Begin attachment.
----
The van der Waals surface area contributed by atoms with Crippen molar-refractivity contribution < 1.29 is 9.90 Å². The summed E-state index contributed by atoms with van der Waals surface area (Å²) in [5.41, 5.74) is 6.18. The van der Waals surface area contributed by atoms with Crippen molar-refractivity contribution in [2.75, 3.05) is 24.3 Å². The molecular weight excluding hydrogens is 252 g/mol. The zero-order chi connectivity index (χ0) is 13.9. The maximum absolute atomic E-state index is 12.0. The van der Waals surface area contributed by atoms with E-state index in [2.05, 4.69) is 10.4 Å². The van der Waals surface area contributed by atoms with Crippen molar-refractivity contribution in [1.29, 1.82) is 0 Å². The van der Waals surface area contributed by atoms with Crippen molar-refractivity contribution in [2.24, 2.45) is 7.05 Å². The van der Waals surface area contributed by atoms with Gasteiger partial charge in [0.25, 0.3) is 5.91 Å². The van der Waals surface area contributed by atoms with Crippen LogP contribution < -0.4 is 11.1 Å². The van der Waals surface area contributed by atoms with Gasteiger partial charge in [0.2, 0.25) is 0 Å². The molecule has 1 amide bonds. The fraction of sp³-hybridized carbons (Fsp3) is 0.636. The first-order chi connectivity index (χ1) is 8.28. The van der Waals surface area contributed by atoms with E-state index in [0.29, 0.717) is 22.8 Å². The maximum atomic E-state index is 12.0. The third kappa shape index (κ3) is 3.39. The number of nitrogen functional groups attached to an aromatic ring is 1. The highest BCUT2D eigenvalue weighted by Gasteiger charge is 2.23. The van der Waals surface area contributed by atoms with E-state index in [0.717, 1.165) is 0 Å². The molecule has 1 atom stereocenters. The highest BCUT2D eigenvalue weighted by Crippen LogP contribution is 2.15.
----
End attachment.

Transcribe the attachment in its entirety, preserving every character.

The van der Waals surface area contributed by atoms with Crippen molar-refractivity contribution < 1.29 is 9.90 Å². The summed E-state index contributed by atoms with van der Waals surface area (Å²) in [5.41, 5.74) is 6.18. The van der Waals surface area contributed by atoms with Crippen molar-refractivity contribution in [2.75, 3.05) is 24.3 Å². The molecular weight excluding hydrogens is 252 g/mol. The zero-order chi connectivity index (χ0) is 13.9. The maximum absolute atomic E-state index is 12.0. The van der Waals surface area contributed by atoms with E-state index in [2.05, 4.69) is 10.4 Å². The van der Waals surface area contributed by atoms with Crippen molar-refractivity contribution in [1.29, 1.82) is 0 Å². The van der Waals surface area contributed by atoms with Crippen molar-refractivity contribution in [2.24, 2.45) is 7.05 Å². The van der Waals surface area contributed by atoms with Gasteiger partial charge in [0.25, 0.3) is 5.91 Å². The van der Waals surface area contributed by atoms with Crippen LogP contribution < -0.4 is 11.1 Å². The van der Waals surface area contributed by atoms with Gasteiger partial charge in [0.2, 0.25) is 0 Å². The molecule has 1 amide bonds. The fraction of sp³-hybridized carbons (Fsp3) is 0.636. The first-order chi connectivity index (χ1) is 8.28. The van der Waals surface area contributed by atoms with E-state index in [0.29, 0.717) is 22.8 Å². The maximum atomic E-state index is 12.0. The third kappa shape index (κ3) is 3.39. The number of nitrogen functional groups attached to an aromatic ring is 1. The highest BCUT2D eigenvalue weighted by Gasteiger charge is 2.23. The van der Waals surface area contributed by atoms with E-state index in [0.717, 1.165) is 0 Å². The molecule has 1 atom stereocenters. The highest BCUT2D eigenvalue weighted by Crippen LogP contribution is 2.15.